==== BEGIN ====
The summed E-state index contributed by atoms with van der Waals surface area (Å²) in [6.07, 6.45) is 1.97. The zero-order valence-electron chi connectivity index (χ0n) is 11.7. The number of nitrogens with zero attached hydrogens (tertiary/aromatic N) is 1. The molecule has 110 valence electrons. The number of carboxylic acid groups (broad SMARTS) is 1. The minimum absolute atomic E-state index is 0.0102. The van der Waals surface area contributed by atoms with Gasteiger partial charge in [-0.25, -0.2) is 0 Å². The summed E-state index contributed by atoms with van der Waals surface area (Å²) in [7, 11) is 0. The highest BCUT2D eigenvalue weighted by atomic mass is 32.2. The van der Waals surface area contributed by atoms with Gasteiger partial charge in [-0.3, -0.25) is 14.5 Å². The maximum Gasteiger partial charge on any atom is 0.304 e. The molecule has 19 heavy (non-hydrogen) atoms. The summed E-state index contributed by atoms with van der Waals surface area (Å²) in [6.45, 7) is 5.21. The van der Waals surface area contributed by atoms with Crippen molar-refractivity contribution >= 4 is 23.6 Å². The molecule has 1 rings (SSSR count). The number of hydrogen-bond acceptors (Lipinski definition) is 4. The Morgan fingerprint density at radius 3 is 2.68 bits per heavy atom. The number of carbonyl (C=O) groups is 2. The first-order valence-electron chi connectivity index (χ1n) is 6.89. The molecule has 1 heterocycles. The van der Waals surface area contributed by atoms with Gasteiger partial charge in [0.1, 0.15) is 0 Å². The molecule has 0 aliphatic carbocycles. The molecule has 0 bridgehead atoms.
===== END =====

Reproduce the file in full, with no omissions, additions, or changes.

The summed E-state index contributed by atoms with van der Waals surface area (Å²) in [6.07, 6.45) is 1.97. The zero-order valence-electron chi connectivity index (χ0n) is 11.7. The number of nitrogens with zero attached hydrogens (tertiary/aromatic N) is 1. The molecule has 110 valence electrons. The number of carboxylic acid groups (broad SMARTS) is 1. The minimum absolute atomic E-state index is 0.0102. The van der Waals surface area contributed by atoms with Gasteiger partial charge in [-0.25, -0.2) is 0 Å². The summed E-state index contributed by atoms with van der Waals surface area (Å²) in [7, 11) is 0. The highest BCUT2D eigenvalue weighted by atomic mass is 32.2. The van der Waals surface area contributed by atoms with Gasteiger partial charge in [-0.3, -0.25) is 14.5 Å². The maximum Gasteiger partial charge on any atom is 0.304 e. The molecule has 19 heavy (non-hydrogen) atoms. The summed E-state index contributed by atoms with van der Waals surface area (Å²) in [6.45, 7) is 5.21. The van der Waals surface area contributed by atoms with Crippen molar-refractivity contribution >= 4 is 23.6 Å². The molecule has 1 rings (SSSR count). The number of hydrogen-bond acceptors (Lipinski definition) is 4. The Morgan fingerprint density at radius 3 is 2.68 bits per heavy atom. The number of carbonyl (C=O) groups is 2. The first-order valence-electron chi connectivity index (χ1n) is 6.89. The molecule has 1 heterocycles. The van der Waals surface area contributed by atoms with Gasteiger partial charge in [0.1, 0.15) is 0 Å². The molecule has 0 aliphatic carbocycles. The molecule has 0 bridgehead atoms.